Series: The ProPublica Free Tax Guide
Free, Fact-Checked Tax Information. That’s All.
The earned income tax credit (EITC) put an average of $2,043 back in recipients’ hands and helped lift millions of children above the poverty line last year.
Thirty-one million people applied and received the credit last year, according to the IRS. But a fifth of taxpayers who are eligible for the credit still don’t claim it. Here’s what you should know about the earned income tax credit and eligibility.
What Is The Earned Income Tax Credit (EITC)?
Tax credits help reduce how much you owe or can help give you a refund. The earned income tax credit is meant to help working people with low or moderate incomes.
You can receive as much as $6,935 in tax credit, depending on your status. It’s for this reason that the EITC is one of the most popular tax credits, even if it’s one of the least understood.
Who Can Get the EITC?
- Individuals: If you’re filing taxes as a single filer without kids, you must have made $16,480 last year or less to claim the credit.
- Parents: If you have a kid or have taken a young family member into your home, you should see if you qualify for the EITC. See the table below to see income requirements.
How Do I Figure Out if I Qualify for the EITC?
The best way to figure out if you qualify for the EITC is to use the IRS’ EITC Assistant, an easy-to-use online guide that will ask you yes-or-no questions to determine if you’re eligible.
There are a few basic qualifications for the EITC:
- You must have been a U.S. citizen or legal resident all year.
- You must have resided in the U.S., including U.S. military bases, for more than half the year.
- You must have earned income from wages, a salary or a business.
To qualify for the EITC, you must not exceed the earned income limits. For the 2022 tax year, your adjusted gross income cannot be more than:
There are special qualifying rules for U.S. military members and clergy members.
Who is a qualifying child?
If you are claiming a child as part of the EITC, they must be a “qualifying child.” The full IRS guidelines on whether your child is a “qualifying child” are here, but let’s review the basics. Your child must:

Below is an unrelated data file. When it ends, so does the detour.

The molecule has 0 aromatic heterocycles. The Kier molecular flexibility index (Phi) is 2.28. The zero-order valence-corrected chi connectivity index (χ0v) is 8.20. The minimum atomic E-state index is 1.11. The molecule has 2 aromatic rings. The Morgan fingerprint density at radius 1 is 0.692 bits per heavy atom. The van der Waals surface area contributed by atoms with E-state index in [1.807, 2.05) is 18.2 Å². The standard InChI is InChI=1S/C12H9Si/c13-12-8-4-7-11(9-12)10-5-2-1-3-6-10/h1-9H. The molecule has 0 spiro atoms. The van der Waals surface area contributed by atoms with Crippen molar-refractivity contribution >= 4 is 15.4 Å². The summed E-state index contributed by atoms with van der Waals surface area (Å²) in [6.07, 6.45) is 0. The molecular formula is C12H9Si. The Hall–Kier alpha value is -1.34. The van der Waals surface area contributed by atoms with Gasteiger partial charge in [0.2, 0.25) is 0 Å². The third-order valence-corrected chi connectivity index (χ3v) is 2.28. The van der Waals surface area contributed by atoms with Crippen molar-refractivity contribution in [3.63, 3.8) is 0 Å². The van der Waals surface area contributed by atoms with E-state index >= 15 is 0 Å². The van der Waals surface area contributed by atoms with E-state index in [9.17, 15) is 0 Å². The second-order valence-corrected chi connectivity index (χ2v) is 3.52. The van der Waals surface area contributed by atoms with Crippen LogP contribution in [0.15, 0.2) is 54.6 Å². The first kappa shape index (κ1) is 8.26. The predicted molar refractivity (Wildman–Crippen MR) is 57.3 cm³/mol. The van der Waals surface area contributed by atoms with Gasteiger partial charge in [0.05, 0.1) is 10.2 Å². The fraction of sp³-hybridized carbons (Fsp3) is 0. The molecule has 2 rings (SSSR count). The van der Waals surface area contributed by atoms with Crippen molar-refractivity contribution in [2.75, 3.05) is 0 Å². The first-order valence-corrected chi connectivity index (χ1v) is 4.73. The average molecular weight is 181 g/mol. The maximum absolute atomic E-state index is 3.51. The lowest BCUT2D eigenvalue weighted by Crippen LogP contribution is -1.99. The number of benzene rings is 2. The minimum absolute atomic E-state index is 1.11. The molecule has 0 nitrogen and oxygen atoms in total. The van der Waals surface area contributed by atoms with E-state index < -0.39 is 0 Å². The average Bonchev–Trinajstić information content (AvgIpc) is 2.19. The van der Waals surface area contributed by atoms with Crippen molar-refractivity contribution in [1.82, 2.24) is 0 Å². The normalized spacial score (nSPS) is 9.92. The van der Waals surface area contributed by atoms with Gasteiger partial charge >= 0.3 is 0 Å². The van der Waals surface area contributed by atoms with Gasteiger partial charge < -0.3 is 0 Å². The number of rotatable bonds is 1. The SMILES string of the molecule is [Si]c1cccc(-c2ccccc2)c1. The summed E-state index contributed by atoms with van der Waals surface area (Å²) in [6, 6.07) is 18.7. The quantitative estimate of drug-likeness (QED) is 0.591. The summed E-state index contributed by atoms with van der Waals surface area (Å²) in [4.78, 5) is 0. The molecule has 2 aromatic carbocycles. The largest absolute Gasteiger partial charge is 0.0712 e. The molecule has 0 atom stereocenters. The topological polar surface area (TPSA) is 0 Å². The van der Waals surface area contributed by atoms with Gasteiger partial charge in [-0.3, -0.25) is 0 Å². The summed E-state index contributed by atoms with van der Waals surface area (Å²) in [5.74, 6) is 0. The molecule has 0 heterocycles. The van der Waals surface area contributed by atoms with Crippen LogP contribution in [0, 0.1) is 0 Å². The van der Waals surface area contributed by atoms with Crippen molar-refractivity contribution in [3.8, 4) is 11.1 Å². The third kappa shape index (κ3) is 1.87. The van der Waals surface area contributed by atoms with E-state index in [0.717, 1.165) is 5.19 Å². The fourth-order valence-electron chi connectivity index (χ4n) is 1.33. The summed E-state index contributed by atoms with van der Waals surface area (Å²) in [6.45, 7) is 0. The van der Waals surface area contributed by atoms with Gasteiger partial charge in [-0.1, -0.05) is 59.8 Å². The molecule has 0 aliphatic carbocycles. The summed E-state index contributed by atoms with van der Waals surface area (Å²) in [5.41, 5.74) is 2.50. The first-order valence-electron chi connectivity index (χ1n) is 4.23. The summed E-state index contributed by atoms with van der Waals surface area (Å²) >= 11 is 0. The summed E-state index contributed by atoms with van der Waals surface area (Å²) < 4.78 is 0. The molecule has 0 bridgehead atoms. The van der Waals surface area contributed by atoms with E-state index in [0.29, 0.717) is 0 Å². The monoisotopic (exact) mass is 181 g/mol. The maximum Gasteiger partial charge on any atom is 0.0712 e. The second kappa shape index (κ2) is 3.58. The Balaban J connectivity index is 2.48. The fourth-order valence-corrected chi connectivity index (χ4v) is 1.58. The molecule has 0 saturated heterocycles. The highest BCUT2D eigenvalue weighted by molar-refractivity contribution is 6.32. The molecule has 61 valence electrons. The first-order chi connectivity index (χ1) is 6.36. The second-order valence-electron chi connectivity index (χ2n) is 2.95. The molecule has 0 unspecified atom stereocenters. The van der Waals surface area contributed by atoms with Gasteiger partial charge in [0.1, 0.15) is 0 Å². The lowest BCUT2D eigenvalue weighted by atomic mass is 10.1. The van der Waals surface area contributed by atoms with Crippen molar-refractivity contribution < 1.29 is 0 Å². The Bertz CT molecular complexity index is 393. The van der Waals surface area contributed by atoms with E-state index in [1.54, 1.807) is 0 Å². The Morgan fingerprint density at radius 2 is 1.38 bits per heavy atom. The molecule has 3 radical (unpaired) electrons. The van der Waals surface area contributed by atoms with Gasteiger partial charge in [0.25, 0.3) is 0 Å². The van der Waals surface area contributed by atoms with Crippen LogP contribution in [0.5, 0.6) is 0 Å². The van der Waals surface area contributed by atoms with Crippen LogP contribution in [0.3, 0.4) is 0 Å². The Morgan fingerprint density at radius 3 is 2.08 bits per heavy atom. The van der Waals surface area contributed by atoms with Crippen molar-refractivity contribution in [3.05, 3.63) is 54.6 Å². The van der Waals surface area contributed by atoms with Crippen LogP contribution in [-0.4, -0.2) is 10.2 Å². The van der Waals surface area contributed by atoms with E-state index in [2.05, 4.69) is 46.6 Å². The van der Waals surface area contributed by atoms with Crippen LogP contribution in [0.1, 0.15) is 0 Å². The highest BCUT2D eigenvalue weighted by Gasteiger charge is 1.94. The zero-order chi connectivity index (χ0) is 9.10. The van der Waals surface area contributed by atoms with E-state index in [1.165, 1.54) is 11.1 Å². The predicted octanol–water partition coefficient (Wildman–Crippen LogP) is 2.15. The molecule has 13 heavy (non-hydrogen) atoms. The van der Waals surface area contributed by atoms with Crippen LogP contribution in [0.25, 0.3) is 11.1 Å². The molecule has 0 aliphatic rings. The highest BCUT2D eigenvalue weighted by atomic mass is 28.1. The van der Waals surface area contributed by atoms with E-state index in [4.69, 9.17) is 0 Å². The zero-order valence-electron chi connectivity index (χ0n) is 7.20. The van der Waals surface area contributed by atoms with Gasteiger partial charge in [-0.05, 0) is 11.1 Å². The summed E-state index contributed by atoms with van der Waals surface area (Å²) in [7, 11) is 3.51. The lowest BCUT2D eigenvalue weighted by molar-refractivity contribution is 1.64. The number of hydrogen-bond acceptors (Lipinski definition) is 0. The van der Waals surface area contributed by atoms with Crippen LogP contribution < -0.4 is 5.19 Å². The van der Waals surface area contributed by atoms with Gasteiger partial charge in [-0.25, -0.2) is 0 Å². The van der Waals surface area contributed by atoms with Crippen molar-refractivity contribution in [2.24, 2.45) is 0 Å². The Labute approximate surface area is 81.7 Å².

- Be your child (including adopted, step and foster children); sibling (including half and stepsiblings); or a descendant of your child or sibling, such as a grandchild, niece or nephew.
- Have been younger than 19 at the end of 2022 or younger than 24 if they’re a full-time student. They also must be younger than you. If they do not meet these age requirements, they must have been permanently disabled at any point in the year.
- Have lived with you in the United States for more than half the year.
- Have a valid Social Security number.
Will I Be Audited if I Claim the EITC?
As ProPublica has reported, people who claim the EITC are audited at a higher rate than those who do not claim it. While you are more likely to be audited if you claim the EITC, the audit rate was still less than 1% in 2019. In the 2021 fiscal year, 38% of audits were of filers who claimed the credit, according to the IRS’ Data Book. Here are some tips for what to do if you’re audited.
One reason for the high rate of audits is that people often claim the credit in error. But also, a decade of budget cuts at the IRS mean there are fewer people to review audit documents. It’s much more expensive for the IRS to audit wealthy taxpayers, and it claims it can’t do so without more funding. That may soon change. The Inflation Reduction Act, passed by Congress in August 2022, will provide the agency with $80 billion over the coming decade, allowing the IRS to increase its audits of the wealthiest Americans.
However, in fiscal year 2022, millionaires were audited at nearly the same rate as EITC recipients, according to TRAC, a nonpartisan, nonprofit data research center.
When Will I Get My Tax Refund?
If you take the credit, by law, the IRS cannot issue your refund before mid-February 2023. However, the IRS says that taxpayers who claim the EITC can expect their refund around Feb. 28 if they’ve filed online, chosen to receive their refund by direct deposit and have no issues with their tax return.
You can always check the status of your return on the IRS’ Where’s My Refund page.
About this guide: ProPublica has reported on the IRS, the Free File program and other tax topics for years. ProPublica’s tax guide is not personalized tax advice. Speak to a tax professional about your specific tax situation.
Kristen Doerer is a reporter in Washington, D.C. Her writing has appeared in PBS NewsHour, The Guardian and The Chronicle of Higher Education, among other places. Follow her on Twitter at @k2doe.